I haven’t bothered much with marking my projects in the past. When I finish a project, I usually only see the flaws in it. I am typically happy to be building for someone else because the fun part is learning how to build it. I have very few pieces of my own furniture at my house. Most of my projects have been small, and I have seen no real need to mark them as one of mine. There have been a couple big projects, lately, that I have thought about marking. When I did the altar for Saint Peter’s, I carved my Midnight Woodworking logo and a signature, into some walnut, on the Carvewright. The logo had to be about 4″ wide for the details to show. That is way too big for my smaller projects, and the carve took over 4 hours.
I had an idea for a quick, small, and repeatable maker’s mark. Why not make a rubber stamp? I went onto Amazon and bought a block printing kit and large piece of linoleum. I figured that I would try hand carving the logo and if that didn’t work, the sheet of linoleum would be big enough to try carving it on the CNC. The first step was to minimize my logo to about 1-1/2″ wide and remove all of the text.
If you mirror the logo and print it, you can flip it over onto the linoleum and rub the ink in. I just rubbed the back of the image with my fingernail for a few seconds and the image transferred nicely.
Since I chose a toothed saw blade as part of my logo, I have a lot of detail work to do. The kit comes with several blades for carving. I used the larger gouge to carve away the majority of the waste, then used the tiny V-shaped gouge for the details. Here and there I used a bit of super glue to reattach a few bits that were over-zealously removed…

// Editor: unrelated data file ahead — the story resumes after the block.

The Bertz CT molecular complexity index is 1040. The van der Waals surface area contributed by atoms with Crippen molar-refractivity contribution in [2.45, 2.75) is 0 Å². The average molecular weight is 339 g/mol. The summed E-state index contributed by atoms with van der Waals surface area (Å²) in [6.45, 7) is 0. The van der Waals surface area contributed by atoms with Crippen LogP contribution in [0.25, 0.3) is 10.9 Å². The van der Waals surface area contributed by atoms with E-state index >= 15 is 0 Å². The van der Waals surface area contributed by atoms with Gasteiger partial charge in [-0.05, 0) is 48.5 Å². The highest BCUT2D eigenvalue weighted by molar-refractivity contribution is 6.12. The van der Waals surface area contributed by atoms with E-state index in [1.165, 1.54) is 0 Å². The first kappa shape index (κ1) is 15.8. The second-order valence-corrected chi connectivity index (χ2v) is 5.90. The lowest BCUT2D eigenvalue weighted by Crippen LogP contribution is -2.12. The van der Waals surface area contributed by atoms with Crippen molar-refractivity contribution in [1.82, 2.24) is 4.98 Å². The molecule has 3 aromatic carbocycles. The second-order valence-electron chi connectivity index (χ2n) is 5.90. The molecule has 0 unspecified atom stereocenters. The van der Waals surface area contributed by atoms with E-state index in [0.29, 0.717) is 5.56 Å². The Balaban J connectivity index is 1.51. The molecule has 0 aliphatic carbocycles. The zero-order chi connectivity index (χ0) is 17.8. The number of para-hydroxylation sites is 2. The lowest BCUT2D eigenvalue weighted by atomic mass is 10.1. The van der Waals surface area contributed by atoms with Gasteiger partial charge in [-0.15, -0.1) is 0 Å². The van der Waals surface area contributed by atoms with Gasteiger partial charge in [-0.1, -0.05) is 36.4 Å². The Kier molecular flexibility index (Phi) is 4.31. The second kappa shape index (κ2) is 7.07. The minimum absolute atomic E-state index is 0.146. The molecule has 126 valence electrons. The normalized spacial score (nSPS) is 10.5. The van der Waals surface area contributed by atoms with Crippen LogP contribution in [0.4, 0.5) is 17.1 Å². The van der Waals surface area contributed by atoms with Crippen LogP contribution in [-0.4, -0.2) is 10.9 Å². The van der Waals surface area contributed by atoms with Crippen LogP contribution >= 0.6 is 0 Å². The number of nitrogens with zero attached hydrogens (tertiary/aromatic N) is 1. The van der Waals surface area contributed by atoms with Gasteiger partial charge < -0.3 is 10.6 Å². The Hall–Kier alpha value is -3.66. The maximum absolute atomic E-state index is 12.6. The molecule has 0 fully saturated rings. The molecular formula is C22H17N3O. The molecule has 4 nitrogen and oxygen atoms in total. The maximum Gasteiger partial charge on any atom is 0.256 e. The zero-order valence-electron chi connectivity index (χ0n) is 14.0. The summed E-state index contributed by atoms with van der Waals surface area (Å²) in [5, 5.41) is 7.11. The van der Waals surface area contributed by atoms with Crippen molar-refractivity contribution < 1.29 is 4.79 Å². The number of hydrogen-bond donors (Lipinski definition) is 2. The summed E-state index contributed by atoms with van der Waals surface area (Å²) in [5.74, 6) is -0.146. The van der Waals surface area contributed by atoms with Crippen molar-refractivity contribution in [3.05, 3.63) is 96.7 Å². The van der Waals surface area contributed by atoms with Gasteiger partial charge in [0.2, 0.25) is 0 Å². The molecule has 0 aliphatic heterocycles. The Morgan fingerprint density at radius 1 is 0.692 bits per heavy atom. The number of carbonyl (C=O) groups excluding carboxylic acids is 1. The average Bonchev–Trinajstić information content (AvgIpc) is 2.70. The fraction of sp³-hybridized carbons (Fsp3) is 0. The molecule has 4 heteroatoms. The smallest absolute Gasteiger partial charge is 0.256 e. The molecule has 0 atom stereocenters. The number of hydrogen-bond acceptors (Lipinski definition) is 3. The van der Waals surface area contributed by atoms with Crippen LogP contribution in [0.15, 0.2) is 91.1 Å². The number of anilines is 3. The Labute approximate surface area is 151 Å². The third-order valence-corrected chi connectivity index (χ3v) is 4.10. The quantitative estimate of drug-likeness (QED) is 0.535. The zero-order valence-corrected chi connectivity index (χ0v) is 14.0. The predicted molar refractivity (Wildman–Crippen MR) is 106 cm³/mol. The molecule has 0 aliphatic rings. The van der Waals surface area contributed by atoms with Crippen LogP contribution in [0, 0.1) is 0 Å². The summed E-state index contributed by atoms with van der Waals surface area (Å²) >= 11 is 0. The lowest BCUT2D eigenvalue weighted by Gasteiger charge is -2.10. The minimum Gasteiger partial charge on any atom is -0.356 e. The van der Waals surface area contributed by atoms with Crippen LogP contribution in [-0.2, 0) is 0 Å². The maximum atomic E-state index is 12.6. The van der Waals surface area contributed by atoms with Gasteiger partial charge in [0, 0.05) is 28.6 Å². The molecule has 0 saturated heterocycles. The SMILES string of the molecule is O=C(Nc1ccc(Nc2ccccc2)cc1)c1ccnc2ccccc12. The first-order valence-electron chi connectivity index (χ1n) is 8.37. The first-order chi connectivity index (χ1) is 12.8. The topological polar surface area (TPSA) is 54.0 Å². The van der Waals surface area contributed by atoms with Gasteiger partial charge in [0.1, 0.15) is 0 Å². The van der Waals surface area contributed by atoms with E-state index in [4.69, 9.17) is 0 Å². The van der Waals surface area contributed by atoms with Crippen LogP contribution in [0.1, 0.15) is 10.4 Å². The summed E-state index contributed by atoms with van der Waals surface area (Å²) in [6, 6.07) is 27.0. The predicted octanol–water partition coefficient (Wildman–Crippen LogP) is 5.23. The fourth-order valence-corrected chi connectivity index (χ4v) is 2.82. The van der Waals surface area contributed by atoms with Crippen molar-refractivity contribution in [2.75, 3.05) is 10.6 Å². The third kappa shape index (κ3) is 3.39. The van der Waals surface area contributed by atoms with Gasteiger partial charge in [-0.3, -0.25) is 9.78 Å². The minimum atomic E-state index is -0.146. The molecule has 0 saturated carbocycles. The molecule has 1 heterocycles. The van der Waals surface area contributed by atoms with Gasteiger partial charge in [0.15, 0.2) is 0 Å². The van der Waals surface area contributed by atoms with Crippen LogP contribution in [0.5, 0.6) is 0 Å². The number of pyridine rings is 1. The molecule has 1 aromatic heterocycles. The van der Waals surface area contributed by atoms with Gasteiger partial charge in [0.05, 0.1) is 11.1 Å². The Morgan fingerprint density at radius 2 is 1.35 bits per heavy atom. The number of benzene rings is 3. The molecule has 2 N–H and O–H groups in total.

I decided that the stamp would work better on a curved block. I found a piece of 6/4 walnut and used the base of my router for the curve that I traced. I cut the curve on my band saw, then smoothed it out on my spindle sander.
I applied rubber cement to both surfaces and let them cure for about 40 minutes, before I attached them together.
I applied a bit of black ink to the plate provided with the kit and spread the ink with the included roller. Next I rolled the ink onto the stamp and made a few test stamps.
It isn’t perfect, but I am fairly happy with the outcome. Now I can sign the piece with a magic marker and date it if I like as well.
I thought you were talking about Maker’s Mark whiskey!!
No issues with the ink running when you apply a finish?
I suppose it would depend on the ink you choose to use. I actually did not finish the stamp until the last project was already coated in Polyurethane. The kit, I bought, came with a water based ink and it went on smoothly. I have put poly and tung oil over water based paints and inks before without a problem. It should work the same with a water based ink.
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Thiis was lovely to read